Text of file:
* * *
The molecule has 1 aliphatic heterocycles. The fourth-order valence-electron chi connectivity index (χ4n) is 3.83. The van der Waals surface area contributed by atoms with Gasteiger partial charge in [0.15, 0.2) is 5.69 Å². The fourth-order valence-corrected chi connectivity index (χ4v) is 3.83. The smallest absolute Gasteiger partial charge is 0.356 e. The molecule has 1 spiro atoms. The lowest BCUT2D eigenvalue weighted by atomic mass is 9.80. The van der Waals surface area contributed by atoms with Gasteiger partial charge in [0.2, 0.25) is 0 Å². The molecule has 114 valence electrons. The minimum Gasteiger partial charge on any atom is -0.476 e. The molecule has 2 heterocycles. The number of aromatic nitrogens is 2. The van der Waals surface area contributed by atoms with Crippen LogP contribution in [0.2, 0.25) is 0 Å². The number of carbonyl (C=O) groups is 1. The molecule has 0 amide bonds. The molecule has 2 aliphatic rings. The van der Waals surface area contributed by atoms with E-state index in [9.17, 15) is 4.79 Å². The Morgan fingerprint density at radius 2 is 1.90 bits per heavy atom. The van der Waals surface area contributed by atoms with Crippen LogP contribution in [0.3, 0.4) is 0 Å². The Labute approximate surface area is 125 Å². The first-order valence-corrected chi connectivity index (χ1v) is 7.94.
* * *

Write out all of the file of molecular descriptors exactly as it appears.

The molecule has 1 aliphatic heterocycles. The fourth-order valence-electron chi connectivity index (χ4n) is 3.83. The van der Waals surface area contributed by atoms with Gasteiger partial charge in [0.15, 0.2) is 5.69 Å². The fourth-order valence-corrected chi connectivity index (χ4v) is 3.83. The smallest absolute Gasteiger partial charge is 0.356 e. The molecule has 1 spiro atoms. The lowest BCUT2D eigenvalue weighted by atomic mass is 9.80. The van der Waals surface area contributed by atoms with Gasteiger partial charge in [0.2, 0.25) is 0 Å². The molecule has 114 valence electrons. The minimum Gasteiger partial charge on any atom is -0.476 e. The molecule has 2 heterocycles. The number of aromatic nitrogens is 2. The van der Waals surface area contributed by atoms with Crippen LogP contribution in [0.2, 0.25) is 0 Å². The number of carbonyl (C=O) groups is 1. The molecule has 0 amide bonds. The molecule has 2 aliphatic rings. The van der Waals surface area contributed by atoms with E-state index in [9.17, 15) is 4.79 Å². The Morgan fingerprint density at radius 2 is 1.90 bits per heavy atom. The van der Waals surface area contributed by atoms with Crippen LogP contribution in [0.3, 0.4) is 0 Å². The Labute approximate surface area is 125 Å². The first-order valence-corrected chi connectivity index (χ1v) is 7.94.